Prevalence of self-reported movement dysfunction among young adults with a history of ecstasy and methamphetamine use
Gabrielle Todd, Lucinda Burns, Verity Pearson-Dennett, Adrian Esterman, Patrick L Faulkner, Robert A Wilcox, Dominic Thewlis, Adam P Vogel, Jason M White
Drug and Alcohol Dependence | ELSEVIER IRELAND LTD | Published : 2019
BACKGROUND: Illicit stimulant use is associated with long-lasting changes in movement and movement-related brain regions. The aim of our study was to investigate the prevalence of movement dysfunction in this population. We hypothesized that prevalence of self-reported movement dysfunction is higher among stimulant users than non-stimulant users. METHODS: Three groups of adults completed a survey containing questions about demographics, health, drug use, and movement. The groups consisted of ecstasy users with no history of methamphetamine use (ecstasy group, n = 190, 20 ± 3 yrs.), methamphetamine users (methamphetamine group, n = 331, 23 ± 5 yrs.), and non-stimulant users (control group, n ..View full abstract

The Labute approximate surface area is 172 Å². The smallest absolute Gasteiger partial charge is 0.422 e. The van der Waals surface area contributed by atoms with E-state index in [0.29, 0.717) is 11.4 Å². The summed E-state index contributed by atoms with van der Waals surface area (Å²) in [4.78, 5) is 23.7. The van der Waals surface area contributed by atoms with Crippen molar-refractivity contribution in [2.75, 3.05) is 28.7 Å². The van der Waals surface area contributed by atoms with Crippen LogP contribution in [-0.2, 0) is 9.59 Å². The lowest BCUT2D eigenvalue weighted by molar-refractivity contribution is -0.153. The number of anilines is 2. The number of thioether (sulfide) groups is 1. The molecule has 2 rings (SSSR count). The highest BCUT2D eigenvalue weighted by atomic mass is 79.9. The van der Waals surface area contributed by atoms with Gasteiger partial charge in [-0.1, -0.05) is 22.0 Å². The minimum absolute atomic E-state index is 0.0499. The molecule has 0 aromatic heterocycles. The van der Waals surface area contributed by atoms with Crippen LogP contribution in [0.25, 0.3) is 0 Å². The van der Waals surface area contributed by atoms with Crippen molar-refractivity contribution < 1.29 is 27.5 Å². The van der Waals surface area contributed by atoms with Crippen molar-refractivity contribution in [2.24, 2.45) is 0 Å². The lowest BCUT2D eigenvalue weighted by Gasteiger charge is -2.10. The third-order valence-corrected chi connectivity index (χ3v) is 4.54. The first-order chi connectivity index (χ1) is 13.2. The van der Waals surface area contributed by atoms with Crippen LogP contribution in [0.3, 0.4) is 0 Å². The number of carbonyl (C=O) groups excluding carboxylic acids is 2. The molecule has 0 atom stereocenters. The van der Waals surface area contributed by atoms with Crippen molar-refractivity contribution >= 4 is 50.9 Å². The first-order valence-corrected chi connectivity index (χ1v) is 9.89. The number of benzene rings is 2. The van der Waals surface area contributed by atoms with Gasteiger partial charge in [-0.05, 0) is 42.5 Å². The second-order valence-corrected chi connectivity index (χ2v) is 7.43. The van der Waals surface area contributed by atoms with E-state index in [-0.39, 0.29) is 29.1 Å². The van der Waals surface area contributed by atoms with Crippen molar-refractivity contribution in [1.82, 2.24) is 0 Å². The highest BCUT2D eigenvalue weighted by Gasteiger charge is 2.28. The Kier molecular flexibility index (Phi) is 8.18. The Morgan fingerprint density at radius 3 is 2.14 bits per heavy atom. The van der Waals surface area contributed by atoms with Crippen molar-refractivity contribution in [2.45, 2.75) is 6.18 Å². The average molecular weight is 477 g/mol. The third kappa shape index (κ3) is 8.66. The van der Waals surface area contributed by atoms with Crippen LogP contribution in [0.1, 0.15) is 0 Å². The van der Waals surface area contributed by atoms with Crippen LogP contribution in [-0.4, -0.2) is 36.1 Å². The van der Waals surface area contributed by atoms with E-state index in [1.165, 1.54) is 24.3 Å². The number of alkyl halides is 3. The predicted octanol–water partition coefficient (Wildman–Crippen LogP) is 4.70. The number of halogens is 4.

Awarded by National Health and Medical Research Council of Australia
This work was supported by the National Health and Medical Research Council of Australia (APV holds a Dementia Fellowship, APP 1135683, DT holds a Career Development Fellowship, ID 1126229), Australian Government (PLF and VPD held an Australian Government Research Training Program Scholarship), Fay Fuller Foundation, and the University of South Australia. The National Drug and Alcohol Research Centre is supported by funding from the Australian Government Department of Health under the Drug and Alcohol Program. The funding sources had no involvement in the study design; in the collection, analysis and interpretation of data; in the writing of the manuscript; or in the decision to submit the article for publication.